Doubtless there are other reasons the two seem like a good pair (Joan is one of the most sympathetic characters on the show, while Don is one of the most interesting, etc.), but no matter the reason, finally seeing the two share a lengthy scene together is extremely gratifying (all it took to happen was Don walking by just when Joan is most vulnerable: immediately after being served divorce papers). And their discussion is great, one of two old hands discussing their shared past (I particularly liked Don telling Joan he used to be scared shitless of her), and what they now have in common, which inevitably leads to talk of divorce and relationships. Don is right to congratulate her for being rid of the awful Greg (even if he doesn’t know just how right he is), but Joan wonders how she’ll ever meet anyone now that she has a baby. Joan seems to judge people by weighing their good qualities against their bad, and she probably can’t help but see being a single mom as a negative mark (it’s likely how she would have previously judged other women in her position). Don offers her the half-practical, half-joking advice of not telling anyone about it until they sleep with her (we’ve seen this strategy both work and not work for Don: it worked for Megan, but not for Rachel Menken in season one). It’s also interesting to note that Joan seems to genuinely drop her cattiness over Megan and Don’s marriage here: she compliments him on his happiness, and seems surprised to hear herself telling Don he found someone perfect. Later, the two flirt innocently and knowingly, giving credence to those who think that they would actually be perfect for one another, if only the timing were ever right (and if only Don liked red-heads). I’d happily watch another 90 minutes of Don and Joan being wingmen for one another.

The conversation takes an analogical turn when Don points out a guy checking out Joan from the other end of the bar. Joan asks Don, “And who do you think is waiting at home? I bet she’s not ugly. The only sin she’s committed is being familiar.” Don has been in this man’s hypothetical position quite often over the course of his marriage to Betty, and replies defensively, “So you think it’s all him?” However, the parallels with Don and Megan are also quite obvious. Joan and Don debate whether or not the man on the other end of the bar knows what he wants. Don thinks he doesn’t know, but Joan replies, “He knows. It’s just the way he is. And maybe it’s just the way she [the man’s hypothetical wife] is.” Considering Don’s own insecurities about remaining “just the way he is,” and his ability to stay interested and faithful to Megan (whom he just agreed was perfect), we can see why this would unsettle him. Like Paul, Don wants to be able to change the parts of himself that he does not like, and he certainly does not want to be a person who perpetually wants what he doesn’t have. Moreover, he knows that Joan’s description of the hypothetical wife certainly does not apply to Megan. She is not a woman who will wait at home for a husband who doesn’t come, and who wants something else. It’s not who she is, and she knows she’s worth much more than that: she’s young, a good person, and is without any child-rearing obligation to stay with a neglectful husband. Don knows he can’t screw up too badly with Megan or she’ll leave him. Perhaps Joan helps him to realize it, because he immediately decides to go home to Megan. And indeed, when he arrives there, he gets confirmation about Megan’s character: Megan is justifiably livid with Don for his inconsiderately not telling her where he was. Moreover, she also says exactly what she thinks of the kind of woman Joan hypothesizes about at the bar: “I put a plate in the oven for you, and sat here like an idiot, waiting for someone who doesn’t give a shit about anybody!” The volatility of her outburst here underlines just how much she is not the person Joan described, and what Don’s typical behavior will lead to with her. So, like Paul, Don has changed in an attempt to make his life happier. However, also like Paul, he still seems to struggle with changing what he dislikes about himself.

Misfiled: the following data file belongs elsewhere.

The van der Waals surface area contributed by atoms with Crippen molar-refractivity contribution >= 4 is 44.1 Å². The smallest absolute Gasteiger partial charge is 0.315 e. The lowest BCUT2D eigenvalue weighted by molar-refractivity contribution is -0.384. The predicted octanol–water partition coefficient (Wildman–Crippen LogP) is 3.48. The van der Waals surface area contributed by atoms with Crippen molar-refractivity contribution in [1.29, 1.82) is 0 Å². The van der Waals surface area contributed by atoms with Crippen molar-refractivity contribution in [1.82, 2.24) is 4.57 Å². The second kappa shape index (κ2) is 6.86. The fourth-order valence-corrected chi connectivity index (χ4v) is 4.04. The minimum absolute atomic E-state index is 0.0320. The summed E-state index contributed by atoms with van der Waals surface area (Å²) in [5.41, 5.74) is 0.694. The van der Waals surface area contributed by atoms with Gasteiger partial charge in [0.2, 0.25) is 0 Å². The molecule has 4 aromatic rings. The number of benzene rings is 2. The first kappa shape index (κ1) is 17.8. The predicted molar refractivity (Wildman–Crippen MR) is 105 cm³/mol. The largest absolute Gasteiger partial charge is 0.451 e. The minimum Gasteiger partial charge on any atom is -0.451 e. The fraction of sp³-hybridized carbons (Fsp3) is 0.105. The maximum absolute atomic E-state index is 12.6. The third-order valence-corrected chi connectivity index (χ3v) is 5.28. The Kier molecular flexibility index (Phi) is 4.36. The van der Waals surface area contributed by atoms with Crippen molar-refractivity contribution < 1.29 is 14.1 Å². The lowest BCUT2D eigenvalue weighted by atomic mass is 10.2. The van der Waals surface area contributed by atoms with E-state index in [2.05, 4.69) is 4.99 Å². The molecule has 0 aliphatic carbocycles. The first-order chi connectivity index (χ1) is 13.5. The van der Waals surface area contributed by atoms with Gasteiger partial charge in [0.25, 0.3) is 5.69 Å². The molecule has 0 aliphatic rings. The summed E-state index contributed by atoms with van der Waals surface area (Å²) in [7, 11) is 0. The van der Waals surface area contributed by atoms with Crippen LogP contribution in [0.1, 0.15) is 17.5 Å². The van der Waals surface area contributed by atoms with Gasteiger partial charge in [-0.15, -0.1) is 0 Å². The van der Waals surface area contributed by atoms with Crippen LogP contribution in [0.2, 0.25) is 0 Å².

Other thoughts:

- Poor Lane, both figuratively and (apparently) literally. As difficult as it is to anticipate what might happen in later episodes of this show, his actions here seem to be setting up for later developments. It wasn’t the most interesting part of the episode, however, as I feel we’ve seen iterations of “stodgy, ineffectual British character” before, both on this show and elsewhere (although I did like the moment where he lies to his wife in order to convince her that they should stay in New York for the holidays, when really he simply can’t tell her that they can’t afford it. Nice bit of acting there from Jared Harris). It’s sad that he’s too proud to simply ask one of the other partners for help. Don ended up helping Pete financially last season, and although that wasn’t a private matter like Lane’s, if I understood correctly, Lane’s current dilemma seems to stem in part from his taking business away from the UK (when he stole away Sterling Cooper), so he might be somewhat justified in asking the others for a loan.